As you all most certainly know by now, I am the resident fangirl of U-Haul on Oppositelock and potentially even all of Kinja. I’ve been writing various tidbits about them through my own adventures in towing and hauling. However, what you didn’t know about U-Haul might surprise you...
I came to love U-Haul through my family’s own adventures in moving. At our peak, we moved more than once a year. In total, my family has moved about ten times in the span of 2000 to 2013. I grew up with U-Haul. I got to see what their newest and greatest equipment has been over the years and even the old stuff used by small local dealers. I’ve even gotten to drive trucks that came right off the showroom floor.
This series is not going to be about the politics of U-Haul. If you’re looking for that, you’re in the wrong place. Likewise, if you’re looking for a comprehensive history of the company itself...Well I’d actually be interested in writing that too if enough people are interested. For now, we are going to explore some of the unique equipment that you could have rented from U-Haul over the past few decades. Some of these are gems I’m sure you never thought even existed.
So, without further delay, let’s obsessively dive into U-Haul’s equipment! Today’s article is first a small explanation on the naming of U-Haul equipment, and some history on my favourite U-Haul rental yet.
On the perimeter of U-Haul equipment resides a Fleet Number (per a U-Haul employee I interviewed). Preceding the number on the equipment is typically two letters and after the number is one more letter. For example, their 24 foot single family home trucks were the “GH” series, while the 26 foot models were the “JH” series. A theoretical JH can be “JH 1320 M” (the one I drove last weekend in the below picture) In the case of later year GM trucks, the GH series were GMC C5500s while the JH trucks were GMC C6500s.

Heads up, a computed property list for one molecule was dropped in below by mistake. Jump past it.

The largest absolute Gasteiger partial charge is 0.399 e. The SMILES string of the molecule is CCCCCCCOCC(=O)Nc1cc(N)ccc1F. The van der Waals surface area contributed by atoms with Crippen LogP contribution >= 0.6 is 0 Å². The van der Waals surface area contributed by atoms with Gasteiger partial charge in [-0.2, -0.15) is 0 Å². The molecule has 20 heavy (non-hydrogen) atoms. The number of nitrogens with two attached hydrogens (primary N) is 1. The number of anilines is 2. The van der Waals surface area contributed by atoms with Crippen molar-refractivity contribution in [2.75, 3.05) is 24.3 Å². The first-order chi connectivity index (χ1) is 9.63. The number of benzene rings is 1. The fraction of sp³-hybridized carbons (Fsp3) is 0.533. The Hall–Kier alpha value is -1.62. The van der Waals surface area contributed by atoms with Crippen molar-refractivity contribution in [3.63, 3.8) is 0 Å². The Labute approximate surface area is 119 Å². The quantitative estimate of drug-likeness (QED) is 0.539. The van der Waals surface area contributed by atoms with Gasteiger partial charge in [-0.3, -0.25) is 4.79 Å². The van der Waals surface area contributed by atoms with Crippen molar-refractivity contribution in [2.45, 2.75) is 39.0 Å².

U-Haul JH trucks are my favourite trucks in their lineup. Though, if I had to choose a “best”, it would have to be their old Internationals with manual transmissions. These innovative things even had air suspensions that lowered for loading. Though, I will say that it did seem weird that U-Haul basically used to take day cab trucks, put a cube on them, then you could drive one with just your normal driver’s license.
At least the newer big trucks actually drive a bit closer to the vans and pickup trucks their cabs were lifted off of.
Other models are as follows:
BP (8' Truck - Ford F-150/GMC Sierra.)
BE (9' Van - Ford E-Series/Ford Transit.)
TM (10' Cube - Ford E-Series Chassis Cab/GMC Savanna Chassis Cab.)
DC (15' Cube - Ford E-Series Chassis Cab.)
EL (17' Cube - Ford E-Series Chassis Cab.)
TT (20' Cube - Ford E-Series Chassis Cab.)
GH (24' Cube - GMC C5500.)
JH (26' Cube - GMC C6500/Ford F-650.)
Want to know how old a U-Haul is? Watch out for Fleet Numbers like this: “3646 LV 4636" Older U-Hauls did not have letter suffixes.
And now for trailers:
LV (4x6 enclosed trailer. Super cute and super rare.)
UV (4x8 enclosed trailer. These are getting pretty old.)
AV (5x8 enclosed trailer. I use these for my smart tow capacity testing.)
RT (5x9 open trailer with ramp.)
MV (5x10 enclosed trailer.)
RV (6x12 enclosed trailer.)
MT (Motorcycle Trailer.)
TD (Car Dolly.)
AT (Auto Transport.)
GT (Sport Trailer. Pretty rare these days.)
CT (13ft fibreglass camper.)
VT (16ft fibreglass camper.)
The Sport Trailer.
(That’s a 7000px transparency. Go ahead, open that baby!)